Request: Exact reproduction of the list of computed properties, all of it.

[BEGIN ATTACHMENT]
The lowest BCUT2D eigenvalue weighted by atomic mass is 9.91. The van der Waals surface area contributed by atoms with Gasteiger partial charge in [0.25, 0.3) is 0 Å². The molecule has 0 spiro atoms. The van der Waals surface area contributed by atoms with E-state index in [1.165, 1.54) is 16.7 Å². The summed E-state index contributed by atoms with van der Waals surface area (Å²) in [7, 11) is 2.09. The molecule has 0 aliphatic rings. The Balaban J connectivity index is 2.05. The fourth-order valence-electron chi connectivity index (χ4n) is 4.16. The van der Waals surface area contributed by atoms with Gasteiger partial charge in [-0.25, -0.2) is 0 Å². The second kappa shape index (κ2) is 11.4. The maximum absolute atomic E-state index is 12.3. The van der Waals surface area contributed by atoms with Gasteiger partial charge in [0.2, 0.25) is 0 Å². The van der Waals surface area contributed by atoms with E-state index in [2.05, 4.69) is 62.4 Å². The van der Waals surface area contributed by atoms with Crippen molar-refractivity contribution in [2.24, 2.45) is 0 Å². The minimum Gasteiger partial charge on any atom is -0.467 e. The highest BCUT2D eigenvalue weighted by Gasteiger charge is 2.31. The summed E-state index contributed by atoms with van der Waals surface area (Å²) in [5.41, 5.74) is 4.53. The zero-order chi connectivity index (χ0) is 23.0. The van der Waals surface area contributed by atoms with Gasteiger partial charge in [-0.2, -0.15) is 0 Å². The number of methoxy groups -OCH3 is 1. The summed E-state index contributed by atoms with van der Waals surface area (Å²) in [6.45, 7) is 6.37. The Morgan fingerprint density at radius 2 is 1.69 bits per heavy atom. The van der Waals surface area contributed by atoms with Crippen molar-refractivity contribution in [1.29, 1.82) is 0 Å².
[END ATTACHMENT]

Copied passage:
The lowest BCUT2D eigenvalue weighted by atomic mass is 9.91. The van der Waals surface area contributed by atoms with Gasteiger partial charge in [0.25, 0.3) is 0 Å². The molecule has 0 spiro atoms. The van der Waals surface area contributed by atoms with E-state index in [1.165, 1.54) is 16.7 Å². The summed E-state index contributed by atoms with van der Waals surface area (Å²) in [7, 11) is 2.09. The molecule has 0 aliphatic rings. The Balaban J connectivity index is 2.05. The fourth-order valence-electron chi connectivity index (χ4n) is 4.16. The van der Waals surface area contributed by atoms with Gasteiger partial charge in [-0.25, -0.2) is 0 Å². The second kappa shape index (κ2) is 11.4. The maximum absolute atomic E-state index is 12.3. The van der Waals surface area contributed by atoms with Gasteiger partial charge in [0.2, 0.25) is 0 Å². The van der Waals surface area contributed by atoms with E-state index in [2.05, 4.69) is 62.4 Å². The van der Waals surface area contributed by atoms with Crippen molar-refractivity contribution in [2.24, 2.45) is 0 Å². The minimum Gasteiger partial charge on any atom is -0.467 e. The highest BCUT2D eigenvalue weighted by Gasteiger charge is 2.31. The summed E-state index contributed by atoms with van der Waals surface area (Å²) in [5.41, 5.74) is 4.53. The zero-order chi connectivity index (χ0) is 23.0. The van der Waals surface area contributed by atoms with Gasteiger partial charge in [-0.2, -0.15) is 0 Å². The number of methoxy groups -OCH3 is 1. The summed E-state index contributed by atoms with van der Waals surface area (Å²) in [6.45, 7) is 6.37. The Morgan fingerprint density at radius 2 is 1.69 bits per heavy atom. The van der Waals surface area contributed by atoms with Crippen molar-refractivity contribution in [1.29, 1.82) is 0 Å².